Danielle Ofri reflects on doctors’ discomfort with death.
When I started my clinical clerkships, I began to hear the verb “expire” more frequently, and gradually it ceased to sound strange. As an intern, I witnessed my first deaths and was responsible for writing “expiration notes” in patients’ charts. Cartons of milk had expiration dates. Coupons expired. I guessed people could too.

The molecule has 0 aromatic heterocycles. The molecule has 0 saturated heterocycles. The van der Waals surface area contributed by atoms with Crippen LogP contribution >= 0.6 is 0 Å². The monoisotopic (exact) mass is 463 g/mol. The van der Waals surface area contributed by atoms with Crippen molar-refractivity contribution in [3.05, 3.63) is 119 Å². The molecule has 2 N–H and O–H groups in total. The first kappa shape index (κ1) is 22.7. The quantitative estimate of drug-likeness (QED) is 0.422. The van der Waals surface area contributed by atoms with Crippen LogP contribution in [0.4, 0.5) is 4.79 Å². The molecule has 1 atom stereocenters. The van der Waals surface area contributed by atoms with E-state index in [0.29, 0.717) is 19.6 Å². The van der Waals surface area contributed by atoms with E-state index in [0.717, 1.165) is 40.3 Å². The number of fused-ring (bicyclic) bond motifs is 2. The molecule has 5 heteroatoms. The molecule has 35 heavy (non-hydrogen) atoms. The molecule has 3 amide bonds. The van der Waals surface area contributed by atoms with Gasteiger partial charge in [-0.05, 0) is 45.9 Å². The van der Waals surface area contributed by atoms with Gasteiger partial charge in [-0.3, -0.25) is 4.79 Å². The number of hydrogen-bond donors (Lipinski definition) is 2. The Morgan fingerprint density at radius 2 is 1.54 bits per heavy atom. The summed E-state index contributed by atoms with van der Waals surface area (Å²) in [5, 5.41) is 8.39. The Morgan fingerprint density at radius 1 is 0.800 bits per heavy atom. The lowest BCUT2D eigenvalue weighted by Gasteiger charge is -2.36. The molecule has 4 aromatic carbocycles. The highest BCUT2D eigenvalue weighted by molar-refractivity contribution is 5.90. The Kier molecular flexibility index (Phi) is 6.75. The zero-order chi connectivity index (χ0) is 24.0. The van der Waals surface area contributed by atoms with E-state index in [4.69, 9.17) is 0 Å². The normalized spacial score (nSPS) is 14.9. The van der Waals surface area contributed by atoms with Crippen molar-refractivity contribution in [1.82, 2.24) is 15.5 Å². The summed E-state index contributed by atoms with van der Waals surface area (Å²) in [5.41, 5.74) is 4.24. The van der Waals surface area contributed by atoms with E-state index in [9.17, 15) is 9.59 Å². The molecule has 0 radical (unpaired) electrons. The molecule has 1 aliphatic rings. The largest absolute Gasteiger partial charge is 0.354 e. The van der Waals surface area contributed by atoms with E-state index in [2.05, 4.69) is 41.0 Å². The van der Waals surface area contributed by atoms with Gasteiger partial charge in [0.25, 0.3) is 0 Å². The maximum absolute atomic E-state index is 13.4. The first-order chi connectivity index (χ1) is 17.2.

I could understand why other people might prefer euphemisms for death, but why medical professionals? Weren’t we supposed to be much more comfortable with the workings of the human body? Didn’t we pride ourselves on our technical accuracy? Didn’t we say “umbilicus” instead of “belly button”? Didn’t we refer to the “lower extremity” instead of the “leg”?